I am not one of those people who normally has suggestions about where to go/what to do when people visit places that I have been. However, I am telling you all that if you ever come to London you need to go to the National Gallery. Hands down my favourite I'm british museum of all time. It's a beautiful building full of amazing art. Since pictures are prohibited, I can't properly communicate its magnificence to you. But just know that the first time I went was Wednesday and I have already returned. If you go to london then please just visit the National Gallery. But go right when it opens at 10 unless you want to be swimming in a sea of adorably uniformed British children on field trips. And trust me when I say that it sounds cuter than it is.

Yesterday I took the train to Brighton with a few girls from my program and my great friend Katie who came to visit me. We shopped a little, laid in the sun, basically did everything I expected we would. I forgot my phone and camera of course so I don't have pictures of Brighton, either. Mom, I wonder if this is where Brighton originated?

This is Katie, I brought her the obligatory Guinness to the train station. It sort of exploded in line to buy her oyster card

Oh! And weirdly enough I kind of ran into some of my great high school friends that happened to be in London last week. Well, they emailed me, but still. The weird thing is that my friends and I are not the type of people that are cool enough to run into each other in Europe. It was just so obscure. We had dinner and then one of my friends Brian left early to meet a girl he had hit on at a museum the previous day. Brian and I became friends about four years ago, three schools ago and two countries ago (including his travels). And let me tell you all how very comforting it is to know that truly, some things just don't change. 

Thank you for reading! I miss you all. xo

Saturday, June 1, 2013

Many Posts in One

Lately I have been so occupied. Every day there is an activity that is so appealing that of course I must participate in. Then there is class for about 8 hours a week not that bad, I know I know. And the reading, and the writing, which is pretty time consuming despite how much I enjoy it/appreciate it being assigned. My point is, I have discovered the ultimate pitfall of the blog: One wants to write mostly about the notable events/experiences in one's life, but when there are actually events/experiences that warrant documentation, one has no time to write about them! Okay okay, you caught me, I'm one.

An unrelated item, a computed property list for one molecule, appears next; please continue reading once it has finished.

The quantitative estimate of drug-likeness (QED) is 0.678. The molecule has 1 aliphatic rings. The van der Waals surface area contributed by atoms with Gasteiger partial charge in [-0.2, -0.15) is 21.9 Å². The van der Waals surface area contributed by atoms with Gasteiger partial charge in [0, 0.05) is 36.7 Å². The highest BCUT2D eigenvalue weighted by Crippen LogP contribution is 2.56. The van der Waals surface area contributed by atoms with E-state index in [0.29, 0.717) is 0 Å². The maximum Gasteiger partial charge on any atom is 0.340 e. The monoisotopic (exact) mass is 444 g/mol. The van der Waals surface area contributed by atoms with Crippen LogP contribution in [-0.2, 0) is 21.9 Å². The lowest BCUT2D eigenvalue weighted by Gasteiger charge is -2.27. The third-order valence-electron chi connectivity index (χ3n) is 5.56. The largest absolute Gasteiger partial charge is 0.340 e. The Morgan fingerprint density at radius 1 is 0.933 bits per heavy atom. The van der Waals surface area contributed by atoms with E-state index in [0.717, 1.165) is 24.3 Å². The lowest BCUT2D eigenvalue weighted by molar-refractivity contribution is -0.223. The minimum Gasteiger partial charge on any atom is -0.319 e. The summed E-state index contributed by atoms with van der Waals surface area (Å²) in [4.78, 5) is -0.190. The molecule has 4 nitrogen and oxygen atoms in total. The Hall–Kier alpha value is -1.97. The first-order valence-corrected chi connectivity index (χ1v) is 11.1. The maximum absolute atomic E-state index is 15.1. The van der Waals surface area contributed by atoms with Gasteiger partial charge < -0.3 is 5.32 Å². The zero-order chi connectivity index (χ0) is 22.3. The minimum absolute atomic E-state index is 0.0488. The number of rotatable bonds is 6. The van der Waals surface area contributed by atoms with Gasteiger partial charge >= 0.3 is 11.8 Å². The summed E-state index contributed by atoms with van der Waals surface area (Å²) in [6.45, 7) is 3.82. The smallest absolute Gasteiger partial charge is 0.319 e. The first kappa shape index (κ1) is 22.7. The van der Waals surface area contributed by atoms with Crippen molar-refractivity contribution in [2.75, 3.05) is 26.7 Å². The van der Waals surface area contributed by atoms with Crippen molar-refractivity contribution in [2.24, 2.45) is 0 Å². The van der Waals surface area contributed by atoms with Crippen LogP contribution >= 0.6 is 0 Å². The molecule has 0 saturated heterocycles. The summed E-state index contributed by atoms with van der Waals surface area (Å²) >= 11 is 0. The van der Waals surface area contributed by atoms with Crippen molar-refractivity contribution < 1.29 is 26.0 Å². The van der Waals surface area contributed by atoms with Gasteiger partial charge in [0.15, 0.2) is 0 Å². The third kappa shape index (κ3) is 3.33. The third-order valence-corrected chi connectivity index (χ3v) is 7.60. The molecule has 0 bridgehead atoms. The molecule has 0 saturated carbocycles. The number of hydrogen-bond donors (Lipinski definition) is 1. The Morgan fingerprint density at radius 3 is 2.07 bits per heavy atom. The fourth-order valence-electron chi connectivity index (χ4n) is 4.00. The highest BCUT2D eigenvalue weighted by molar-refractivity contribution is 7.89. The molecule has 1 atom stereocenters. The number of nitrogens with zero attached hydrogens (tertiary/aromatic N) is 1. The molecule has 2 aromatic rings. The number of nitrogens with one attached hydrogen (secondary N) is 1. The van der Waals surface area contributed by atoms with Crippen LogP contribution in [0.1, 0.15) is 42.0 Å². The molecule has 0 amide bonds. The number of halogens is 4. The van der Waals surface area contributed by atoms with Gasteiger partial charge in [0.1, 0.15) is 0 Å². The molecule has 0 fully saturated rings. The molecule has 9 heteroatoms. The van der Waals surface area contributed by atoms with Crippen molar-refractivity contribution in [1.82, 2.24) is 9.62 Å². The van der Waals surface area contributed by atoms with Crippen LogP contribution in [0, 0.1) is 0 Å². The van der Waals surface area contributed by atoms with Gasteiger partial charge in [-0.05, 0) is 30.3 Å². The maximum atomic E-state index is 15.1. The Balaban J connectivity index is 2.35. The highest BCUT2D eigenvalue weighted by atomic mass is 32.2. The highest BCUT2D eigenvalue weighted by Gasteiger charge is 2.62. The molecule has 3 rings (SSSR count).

So if you're interested, this post is a retelling of many notable events. You don't have to read the whole thing. But if you don't I will know and it will hurt my feelings. No pressure.

The Globe: 

On wednesday the group headed to Shakespeare's Globe, a model of the original Globe theatre in which Shakespeare's plays were performed. The original burned down in 1613 and there was its first replacement that closed in year something or other and then the one I attended opened in 1997 I think. The theatre is outdoor though much of the audience is covered by a roof. It is such an interesting setup, and there is so much history that is reflected in the architecture itself. There are even sprinklers attached to the roof in case of another fire. I'm not too worried about it.

We took a tour during the day, ate some delicious greek food and then saw The Tempest that night. I really should have read the play beforehand. Apparently there are implications about imperialism and gender that were completely lost on me. Also, Shakespeare is generally challenging to interpret at such high speeds for me. The acting was magnificent and the entire production was completely captivating. On Thursday I am going to see A Midsummer Night's Dream if I am not in Belgium. I bet you wish you could honestly recite that sentence. Really though, I am going to do my very best to read the play online summary of Midsummer before seeing it.